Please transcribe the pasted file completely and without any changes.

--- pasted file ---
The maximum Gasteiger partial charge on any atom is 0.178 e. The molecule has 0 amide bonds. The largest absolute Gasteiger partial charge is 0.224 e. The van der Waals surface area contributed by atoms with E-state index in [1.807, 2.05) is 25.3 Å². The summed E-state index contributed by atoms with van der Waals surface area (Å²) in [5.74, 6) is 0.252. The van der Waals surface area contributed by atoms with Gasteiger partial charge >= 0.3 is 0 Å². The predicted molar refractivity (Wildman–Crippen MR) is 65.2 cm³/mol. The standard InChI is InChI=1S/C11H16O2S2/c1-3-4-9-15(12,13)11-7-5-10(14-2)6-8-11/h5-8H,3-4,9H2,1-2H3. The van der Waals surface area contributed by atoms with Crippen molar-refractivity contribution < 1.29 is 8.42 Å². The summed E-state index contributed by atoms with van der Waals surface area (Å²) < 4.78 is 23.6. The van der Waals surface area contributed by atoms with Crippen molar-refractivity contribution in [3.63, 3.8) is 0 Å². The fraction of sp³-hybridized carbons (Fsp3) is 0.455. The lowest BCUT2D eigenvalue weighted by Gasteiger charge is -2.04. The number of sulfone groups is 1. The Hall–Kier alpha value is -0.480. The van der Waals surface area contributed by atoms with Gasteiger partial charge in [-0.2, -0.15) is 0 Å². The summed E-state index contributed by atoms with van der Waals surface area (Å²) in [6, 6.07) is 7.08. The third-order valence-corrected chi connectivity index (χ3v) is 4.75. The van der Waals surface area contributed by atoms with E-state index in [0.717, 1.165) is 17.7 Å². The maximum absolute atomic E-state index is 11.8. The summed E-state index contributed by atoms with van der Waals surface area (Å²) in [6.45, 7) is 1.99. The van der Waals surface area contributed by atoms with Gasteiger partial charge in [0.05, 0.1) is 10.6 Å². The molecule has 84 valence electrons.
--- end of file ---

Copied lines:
The maximum Gasteiger partial charge on any atom is 0.178 e. The molecule has 0 amide bonds. The largest absolute Gasteiger partial charge is 0.224 e. The van der Waals surface area contributed by atoms with E-state index in [1.807, 2.05) is 25.3 Å². The summed E-state index contributed by atoms with van der Waals surface area (Å²) in [5.74, 6) is 0.252. The van der Waals surface area contributed by atoms with Gasteiger partial charge >= 0.3 is 0 Å². The predicted molar refractivity (Wildman–Crippen MR) is 65.2 cm³/mol. The standard InChI is InChI=1S/C11H16O2S2/c1-3-4-9-15(12,13)11-7-5-10(14-2)6-8-11/h5-8H,3-4,9H2,1-2H3. The van der Waals surface area contributed by atoms with Crippen molar-refractivity contribution < 1.29 is 8.42 Å². The summed E-state index contributed by atoms with van der Waals surface area (Å²) < 4.78 is 23.6. The van der Waals surface area contributed by atoms with Crippen molar-refractivity contribution in [3.63, 3.8) is 0 Å². The fraction of sp³-hybridized carbons (Fsp3) is 0.455. The lowest BCUT2D eigenvalue weighted by Gasteiger charge is -2.04. The number of sulfone groups is 1. The Hall–Kier alpha value is -0.480. The van der Waals surface area contributed by atoms with Gasteiger partial charge in [-0.2, -0.15) is 0 Å². The summed E-state index contributed by atoms with van der Waals surface area (Å²) in [6, 6.07) is 7.08. The third-order valence-corrected chi connectivity index (χ3v) is 4.75. The van der Waals surface area contributed by atoms with E-state index in [0.717, 1.165) is 17.7 Å². The maximum absolute atomic E-state index is 11.8. The summed E-state index contributed by atoms with van der Waals surface area (Å²) in [6.45, 7) is 1.99. The van der Waals surface area contributed by atoms with Gasteiger partial charge in [0.05, 0.1) is 10.6 Å². The molecule has 84 valence electrons.